Net-Zero Carbon Accommodation Programme, Defence Training Estate, UK

Net-Zero Carbon Accommodation Programme, Defence Training Estate, UK

NEC contracts are being used to deliver over 70 British Army accommodation blocks in the UK that have net zero greenhouse gas emissions. The £85 million building programme has won numerous awards including the prestigious Environmental Project of the Year award in the 2022 British Construction Industry Awards.

The Net-Zero Carbon Accommodation Programme (NetCAP) is being delivered through the National Training Estate Prime Contract, which the Defence Infrastructure Organisation (DIO) let to Landmarc Support Services in 2014. Based on an NEC3 Term Service Contract, this mainly covers hard and soft facilities management across the 190,000 ha UK Defence Training Estate. The contractor then sublet a design, planning and assurance framework to Fairhurst under an NEC3 Professional Services Short Contract (PSSC), and a construction framework to Reds10 under an NEC3 Engineering and Construction Short Contract (ECSC) for the delivery of NetCAP.

Following the outbreak of Covid-19 in March 2020, the government gave the Army extra funding as part of its Fiscal Stimulus programme to upgrade its armed forces accommodation, resulting in NetCAP being accelerated to deliver an initial £38 million of the programme, within an 18 month period.

Each NetCAP building or group of buildings was procured on a call-off basis under the respective short contracts. Work started in April 2020 and 56 units were completed on time and budget by early 2023, with the remainder being due for completion by mid-2023.

A typical single-storey modular building provides 46 bed spaces, showers and toilets, and can be subdivided for various combinations of male and female soldiers and cadets. Each block is equipped with air-source heat pumps, rooftop solar panels and smart energy control systems, resulting in EPC ratings as low as -10. Later buildings also have rainwater harvesting and some have an upper storey. The use of modern methods of construction (MMC) has also substantially reduced onsite construction waste by 80%.

The blocks were manufactured, fully assembled and tested in Reds10’s factory in Driffield, East Yorkshire. They were then disassembled and delivered as individual modules to a total of 13 Training Estate bases across England. Following site enabling works by locally engaged Landmarc suppliers, again using short form contracts, Reds10 installed concrete pad foundations and craned the typically 10 t modules into position. Total manufacture and on-site assembly for each block took around 13 weeks, resulting in minimal disruption to defence operations.

On time and budget

Brigadier Jonathan Bartholomew, DIO’s Head of the Overseas and Training Region said, ‘Working closely with our industry partner, Landmarc, and Reds10 we are proud to have delivered the new accommodation blocks on time and during the current climate. These new buildings are modern, flexible and efficient and will support troops on exercise, providing them with the high-quality accommodation that they expect and deserve.’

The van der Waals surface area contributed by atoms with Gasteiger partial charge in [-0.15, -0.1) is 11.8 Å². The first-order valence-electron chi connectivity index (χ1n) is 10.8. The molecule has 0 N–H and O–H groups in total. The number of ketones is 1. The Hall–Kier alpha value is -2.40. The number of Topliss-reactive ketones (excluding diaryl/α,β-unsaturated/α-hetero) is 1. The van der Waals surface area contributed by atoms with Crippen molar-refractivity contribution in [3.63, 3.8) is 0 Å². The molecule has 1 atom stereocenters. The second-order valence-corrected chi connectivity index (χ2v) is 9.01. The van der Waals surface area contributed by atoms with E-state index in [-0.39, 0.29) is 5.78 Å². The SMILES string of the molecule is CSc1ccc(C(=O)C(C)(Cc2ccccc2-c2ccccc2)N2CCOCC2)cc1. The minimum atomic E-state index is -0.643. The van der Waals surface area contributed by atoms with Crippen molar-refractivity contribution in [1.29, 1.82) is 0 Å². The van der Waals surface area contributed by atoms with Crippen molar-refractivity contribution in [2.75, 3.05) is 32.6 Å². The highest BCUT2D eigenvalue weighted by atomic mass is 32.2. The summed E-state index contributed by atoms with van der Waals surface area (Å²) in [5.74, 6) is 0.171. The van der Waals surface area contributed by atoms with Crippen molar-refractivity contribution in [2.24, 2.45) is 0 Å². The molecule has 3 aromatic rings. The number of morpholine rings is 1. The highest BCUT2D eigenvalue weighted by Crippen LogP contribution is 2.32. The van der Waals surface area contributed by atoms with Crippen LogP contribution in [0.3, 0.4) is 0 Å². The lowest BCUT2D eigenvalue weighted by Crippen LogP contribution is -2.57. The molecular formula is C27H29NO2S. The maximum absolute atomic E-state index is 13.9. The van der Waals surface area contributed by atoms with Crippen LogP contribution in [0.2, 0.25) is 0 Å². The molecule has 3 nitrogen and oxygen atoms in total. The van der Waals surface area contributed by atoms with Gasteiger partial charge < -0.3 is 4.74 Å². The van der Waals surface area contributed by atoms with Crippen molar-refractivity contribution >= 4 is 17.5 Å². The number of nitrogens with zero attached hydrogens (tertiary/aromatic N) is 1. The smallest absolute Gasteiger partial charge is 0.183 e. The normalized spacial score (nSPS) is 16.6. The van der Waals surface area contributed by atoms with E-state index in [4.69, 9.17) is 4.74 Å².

Peter Nicol, Landmarc’s Programme Director, said the NEC requirement to act in a, ‘spirit of mutual trust and co-operation’ helped to create a high level of collaboration throughout the programme. ‘The active participation of all parties was critical to successful delivery of such innovative and highly energy efficient buildings in challenging circumstances. As well as working throughout the height of the Covid-19 pandemic, we also had the constraint of building in restricted sites where it was vital to have minimal impact on military operations and training.’

He said the simplicity of the PSSC and ECSC, with their straightforward price lists of rates and unit costs proved ideal for repetitive procurement of the standardised modular blocks. ‘Nevertheless, the lessons learned from each installation were collaboratively carried forward into the next, resulting in progressive improvement. For example, we continually lowered the building emissions rates from +12 kg/m2 for the prototype to -5, -7, -9 and eventually -10 kg/m2 for successive blocks.’

Peter Nicol adds that the NEC early warning process was used frequently to flag up issues that may have effected cost and programme, enabling them to be mitigated at the earliest opportunity. ‘Overall there has been a great deal of transparency, trust and collaboration between the Army, DIO, Landmarc, Fairhurst and Reds10 as a vertically integrated supply chain, ensuring this highly innovative programme was delivered on time and budget’.

Benefits of using NEC

  • NEC flexibility enabled additional accommodation works to be sublet under NEC3 TSC as call-off frameworks under back-to-back PSSC and ECSC short contracts.
  • NEC obligation on the parties to work in a, ‘spirit of mutual trust and co-operation’ helped to create a high level of collaboration in delivering the innovative and highly energy-efficient buildings.

  • Simplicity of short contracts and their price lists proved ideally suited to repetitive procurement of the standardised modular blocks, while also allowing for continual improvement.

  • NEC early warning process helped to ensure the buildings were completed on time and budget despite Covid-19 and military site restrictions.

 

 

 

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